The point was in python 3.2:
foo⋅bar=42 # File "stdin", line 1 # foo⋅bar=42 # ^ #SyntaxError: invalid character in identifier ### This is another bug that is not in the scope of the post ### http://bugs.python.org/issue2382 print(ord("foo⋅bar")) # 8901 foo·bar = 42 print(ord("foo·bar")) # 183
A point is a punctuation mark, no? And variable names shouldn't use punctuation.
Plus it looks the same, shouldn't it be considered the same?
So I opened a bug and I was pointed very nicely to the fact that unicode characters "MIDDLE DOT" is indeed a punctuation but it also has the unicode property Other_ID_Continue. And as stated in python rules for identifiers, it is totally legitimate.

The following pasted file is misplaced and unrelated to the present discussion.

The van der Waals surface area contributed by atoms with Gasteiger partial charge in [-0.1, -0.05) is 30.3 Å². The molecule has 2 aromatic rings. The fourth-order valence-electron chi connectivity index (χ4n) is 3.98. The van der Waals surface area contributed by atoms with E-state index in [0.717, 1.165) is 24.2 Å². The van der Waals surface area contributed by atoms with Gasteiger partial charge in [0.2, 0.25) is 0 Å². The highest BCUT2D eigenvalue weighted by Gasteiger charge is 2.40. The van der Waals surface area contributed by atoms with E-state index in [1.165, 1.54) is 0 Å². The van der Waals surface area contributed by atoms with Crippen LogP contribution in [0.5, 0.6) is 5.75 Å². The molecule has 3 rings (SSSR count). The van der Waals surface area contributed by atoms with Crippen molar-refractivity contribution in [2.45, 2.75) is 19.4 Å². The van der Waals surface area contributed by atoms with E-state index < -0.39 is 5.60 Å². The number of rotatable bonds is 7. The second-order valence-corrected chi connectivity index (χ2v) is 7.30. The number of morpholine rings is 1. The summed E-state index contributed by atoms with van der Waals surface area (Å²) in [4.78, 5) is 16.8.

That is the point where you actively search for a good documentation to understand what in your brain malfunctioned. Then a Perl coder pointed me to Perl Unicode Essentials from Tom Christiansen. Even if the 1st third is about Perl, it is the best presentation so far on unicode I have read.
And then I understood my mistakes:
- I (visually) confused a glyph with a character: a same glyph can be used for different characters;
- unicode is much more than simply extending the usable glyphs (that I knew, but I did not grasped that I new so little).
By the way if you need a reason to switch to the current production version 3.3.0
remember Py3.3 is still improving in unicode support
"ß".upper() # ß
which is a wrong result while in py3
"ß".upper() # SS